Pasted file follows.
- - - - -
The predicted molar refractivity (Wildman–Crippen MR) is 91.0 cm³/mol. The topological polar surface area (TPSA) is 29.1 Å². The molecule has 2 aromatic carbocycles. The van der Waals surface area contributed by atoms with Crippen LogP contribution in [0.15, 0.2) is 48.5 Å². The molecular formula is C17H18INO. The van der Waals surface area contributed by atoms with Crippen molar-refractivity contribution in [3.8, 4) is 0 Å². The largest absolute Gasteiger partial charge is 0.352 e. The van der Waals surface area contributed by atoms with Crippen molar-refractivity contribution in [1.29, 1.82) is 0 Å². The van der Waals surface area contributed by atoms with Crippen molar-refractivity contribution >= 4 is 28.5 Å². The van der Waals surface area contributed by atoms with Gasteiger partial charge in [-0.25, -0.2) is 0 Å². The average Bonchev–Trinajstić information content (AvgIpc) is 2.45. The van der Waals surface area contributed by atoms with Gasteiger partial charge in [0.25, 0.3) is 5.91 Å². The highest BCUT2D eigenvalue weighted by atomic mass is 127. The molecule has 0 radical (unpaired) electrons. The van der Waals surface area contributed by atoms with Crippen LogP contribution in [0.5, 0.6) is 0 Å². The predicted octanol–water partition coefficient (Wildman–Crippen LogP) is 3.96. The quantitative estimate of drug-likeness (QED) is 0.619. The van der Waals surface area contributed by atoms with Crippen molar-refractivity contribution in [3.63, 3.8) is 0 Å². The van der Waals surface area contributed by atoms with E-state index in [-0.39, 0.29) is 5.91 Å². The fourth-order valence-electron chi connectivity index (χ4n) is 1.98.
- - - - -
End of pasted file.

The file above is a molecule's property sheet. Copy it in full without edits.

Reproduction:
The predicted molar refractivity (Wildman–Crippen MR) is 91.0 cm³/mol. The topological polar surface area (TPSA) is 29.1 Å². The molecule has 2 aromatic carbocycles. The van der Waals surface area contributed by atoms with Crippen LogP contribution in [0.15, 0.2) is 48.5 Å². The molecular formula is C17H18INO. The van der Waals surface area contributed by atoms with Crippen molar-refractivity contribution in [3.8, 4) is 0 Å². The largest absolute Gasteiger partial charge is 0.352 e. The van der Waals surface area contributed by atoms with Crippen molar-refractivity contribution in [1.29, 1.82) is 0 Å². The van der Waals surface area contributed by atoms with Crippen molar-refractivity contribution >= 4 is 28.5 Å². The van der Waals surface area contributed by atoms with Gasteiger partial charge in [-0.25, -0.2) is 0 Å². The average Bonchev–Trinajstić information content (AvgIpc) is 2.45. The van der Waals surface area contributed by atoms with Gasteiger partial charge in [0.25, 0.3) is 5.91 Å². The highest BCUT2D eigenvalue weighted by atomic mass is 127. The molecule has 0 radical (unpaired) electrons. The van der Waals surface area contributed by atoms with Crippen LogP contribution in [0.5, 0.6) is 0 Å². The predicted octanol–water partition coefficient (Wildman–Crippen LogP) is 3.96. The quantitative estimate of drug-likeness (QED) is 0.619. The van der Waals surface area contributed by atoms with Crippen molar-refractivity contribution in [3.63, 3.8) is 0 Å². The van der Waals surface area contributed by atoms with E-state index in [-0.39, 0.29) is 5.91 Å². The fourth-order valence-electron chi connectivity index (χ4n) is 1.98.